Metacult: Hmm. I think we need to work a bit harder to help you look at what you believe. You’ve been keeping up on superstring theory, right?

Vespucci: Yes. I loved the explanations I could get of relativity, and I love how scientists can turn our commonsense notions upside down.

Metacult: Do you know any classical, Newtonian physics?

Vespucci: I did in high school. I’ve forgotten most of it now, but I don’t remember it being nearly as exciting: a lot of math to go through to get at common sense.

Metacult: May I instead suggest that your common sense is a nonmathematical version of Newtonian physics?

Newton’s physics was big on grids: everything was placed on a grid of absolute space, and absolute time. And it connected rooms the wrong way: different places are on the same meaningless grid, but they’re not connected besides the grid.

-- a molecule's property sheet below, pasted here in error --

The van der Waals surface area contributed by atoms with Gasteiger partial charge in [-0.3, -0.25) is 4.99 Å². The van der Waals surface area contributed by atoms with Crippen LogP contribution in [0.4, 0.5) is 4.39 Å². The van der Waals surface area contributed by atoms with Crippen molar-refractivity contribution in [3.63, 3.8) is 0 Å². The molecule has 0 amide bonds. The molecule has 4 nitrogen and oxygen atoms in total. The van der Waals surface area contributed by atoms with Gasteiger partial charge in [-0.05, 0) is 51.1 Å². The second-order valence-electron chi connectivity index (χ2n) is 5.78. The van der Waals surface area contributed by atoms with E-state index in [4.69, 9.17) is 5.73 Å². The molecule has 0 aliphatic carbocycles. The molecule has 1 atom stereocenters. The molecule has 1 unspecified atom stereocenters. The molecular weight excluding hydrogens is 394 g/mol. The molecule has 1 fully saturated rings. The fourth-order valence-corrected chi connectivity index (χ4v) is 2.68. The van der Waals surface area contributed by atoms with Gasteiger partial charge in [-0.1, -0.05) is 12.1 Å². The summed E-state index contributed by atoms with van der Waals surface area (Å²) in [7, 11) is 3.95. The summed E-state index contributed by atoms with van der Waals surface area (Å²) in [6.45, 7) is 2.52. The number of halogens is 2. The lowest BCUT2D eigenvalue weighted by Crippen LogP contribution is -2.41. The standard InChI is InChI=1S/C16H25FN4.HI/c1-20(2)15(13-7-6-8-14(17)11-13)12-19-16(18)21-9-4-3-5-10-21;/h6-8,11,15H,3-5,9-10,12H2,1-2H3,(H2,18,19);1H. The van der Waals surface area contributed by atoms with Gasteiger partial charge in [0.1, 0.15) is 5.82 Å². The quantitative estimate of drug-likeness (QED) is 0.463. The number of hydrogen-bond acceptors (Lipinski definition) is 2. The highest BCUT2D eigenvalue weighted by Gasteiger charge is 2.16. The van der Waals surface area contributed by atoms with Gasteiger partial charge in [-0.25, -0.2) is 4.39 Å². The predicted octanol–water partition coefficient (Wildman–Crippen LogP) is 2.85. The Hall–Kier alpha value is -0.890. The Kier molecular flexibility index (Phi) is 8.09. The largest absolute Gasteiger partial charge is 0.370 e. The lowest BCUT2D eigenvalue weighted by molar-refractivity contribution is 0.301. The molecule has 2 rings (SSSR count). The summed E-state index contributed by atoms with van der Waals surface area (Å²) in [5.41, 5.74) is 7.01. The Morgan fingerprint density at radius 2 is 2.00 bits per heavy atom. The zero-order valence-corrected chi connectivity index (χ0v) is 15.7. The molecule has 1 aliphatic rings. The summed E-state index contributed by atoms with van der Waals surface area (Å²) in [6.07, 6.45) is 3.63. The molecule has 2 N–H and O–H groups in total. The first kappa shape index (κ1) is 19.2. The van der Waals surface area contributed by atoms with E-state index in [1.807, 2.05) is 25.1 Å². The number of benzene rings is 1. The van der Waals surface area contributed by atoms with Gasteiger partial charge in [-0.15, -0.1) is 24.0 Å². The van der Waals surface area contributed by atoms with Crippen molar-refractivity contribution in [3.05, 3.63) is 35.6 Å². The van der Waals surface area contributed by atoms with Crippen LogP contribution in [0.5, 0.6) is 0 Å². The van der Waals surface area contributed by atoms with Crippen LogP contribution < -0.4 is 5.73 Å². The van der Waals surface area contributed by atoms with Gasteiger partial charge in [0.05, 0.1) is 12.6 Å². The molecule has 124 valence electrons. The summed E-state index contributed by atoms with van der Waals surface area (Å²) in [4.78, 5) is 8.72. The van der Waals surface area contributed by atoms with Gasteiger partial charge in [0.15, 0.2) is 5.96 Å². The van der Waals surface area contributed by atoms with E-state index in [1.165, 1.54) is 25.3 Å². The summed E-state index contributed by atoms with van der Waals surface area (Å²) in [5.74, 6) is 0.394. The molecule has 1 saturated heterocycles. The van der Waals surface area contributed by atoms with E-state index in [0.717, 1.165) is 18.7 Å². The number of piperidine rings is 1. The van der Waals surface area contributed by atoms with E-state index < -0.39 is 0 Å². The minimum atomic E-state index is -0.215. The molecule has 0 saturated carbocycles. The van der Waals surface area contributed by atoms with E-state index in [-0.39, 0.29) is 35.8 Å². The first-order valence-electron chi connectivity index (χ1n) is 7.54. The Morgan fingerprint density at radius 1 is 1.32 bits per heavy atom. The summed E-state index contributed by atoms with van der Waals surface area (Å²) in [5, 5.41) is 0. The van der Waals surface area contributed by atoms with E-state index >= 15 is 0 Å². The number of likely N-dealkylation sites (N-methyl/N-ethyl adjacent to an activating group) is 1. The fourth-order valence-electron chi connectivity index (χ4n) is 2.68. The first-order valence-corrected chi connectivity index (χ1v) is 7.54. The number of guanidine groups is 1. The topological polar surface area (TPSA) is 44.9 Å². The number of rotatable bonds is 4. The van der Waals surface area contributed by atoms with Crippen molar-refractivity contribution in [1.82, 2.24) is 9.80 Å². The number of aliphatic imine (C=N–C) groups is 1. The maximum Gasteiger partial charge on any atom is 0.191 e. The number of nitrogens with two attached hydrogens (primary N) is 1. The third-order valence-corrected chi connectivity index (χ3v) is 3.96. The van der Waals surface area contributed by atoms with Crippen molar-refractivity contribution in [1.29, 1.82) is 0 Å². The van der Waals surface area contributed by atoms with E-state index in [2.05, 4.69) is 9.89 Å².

To the medieval mind, it wasn’t so. Each space was its own little world as far as Newton was concerned. But they were connected spiritually. There is an icon of two saints from different centuries talking, and the medieval mind was comfortable with this because it saw things other than “but they’re from other parts of the spacetime grid!”

Vespucci: But what does this have to do with time? It seems to me you’re going off on a tangent.

Metacult: Ok, back to time. Time isn’t just a grid adorned by emotions. It’s spiritually connected. You yourself are not self-contained.